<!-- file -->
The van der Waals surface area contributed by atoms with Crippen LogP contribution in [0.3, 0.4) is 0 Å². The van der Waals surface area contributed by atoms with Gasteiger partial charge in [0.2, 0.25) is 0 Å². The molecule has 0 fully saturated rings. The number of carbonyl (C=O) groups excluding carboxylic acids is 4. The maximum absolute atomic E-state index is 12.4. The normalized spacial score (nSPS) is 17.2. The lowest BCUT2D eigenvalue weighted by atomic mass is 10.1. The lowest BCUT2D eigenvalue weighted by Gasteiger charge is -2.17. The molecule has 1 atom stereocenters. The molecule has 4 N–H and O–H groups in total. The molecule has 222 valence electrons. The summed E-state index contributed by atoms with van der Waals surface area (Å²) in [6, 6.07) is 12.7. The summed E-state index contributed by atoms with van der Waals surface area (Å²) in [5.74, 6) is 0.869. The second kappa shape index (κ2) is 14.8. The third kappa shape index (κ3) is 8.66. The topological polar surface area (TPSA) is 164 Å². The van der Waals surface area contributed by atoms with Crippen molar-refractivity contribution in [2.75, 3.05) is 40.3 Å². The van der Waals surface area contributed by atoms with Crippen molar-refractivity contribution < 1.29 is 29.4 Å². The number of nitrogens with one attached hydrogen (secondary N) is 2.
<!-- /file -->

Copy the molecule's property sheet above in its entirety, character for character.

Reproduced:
The van der Waals surface area contributed by atoms with Crippen LogP contribution in [0.3, 0.4) is 0 Å². The van der Waals surface area contributed by atoms with Gasteiger partial charge in [0.2, 0.25) is 0 Å². The molecule has 0 fully saturated rings. The number of carbonyl (C=O) groups excluding carboxylic acids is 4. The maximum absolute atomic E-state index is 12.4. The normalized spacial score (nSPS) is 17.2. The lowest BCUT2D eigenvalue weighted by atomic mass is 10.1. The lowest BCUT2D eigenvalue weighted by Gasteiger charge is -2.17. The molecule has 1 atom stereocenters. The molecule has 4 N–H and O–H groups in total. The molecule has 222 valence electrons. The summed E-state index contributed by atoms with van der Waals surface area (Å²) in [6, 6.07) is 12.7. The summed E-state index contributed by atoms with van der Waals surface area (Å²) in [5.74, 6) is 0.869. The second kappa shape index (κ2) is 14.8. The third kappa shape index (κ3) is 8.66. The topological polar surface area (TPSA) is 164 Å². The van der Waals surface area contributed by atoms with Crippen molar-refractivity contribution in [2.75, 3.05) is 40.3 Å². The van der Waals surface area contributed by atoms with Crippen molar-refractivity contribution < 1.29 is 29.4 Å². The number of nitrogens with one attached hydrogen (secondary N) is 2.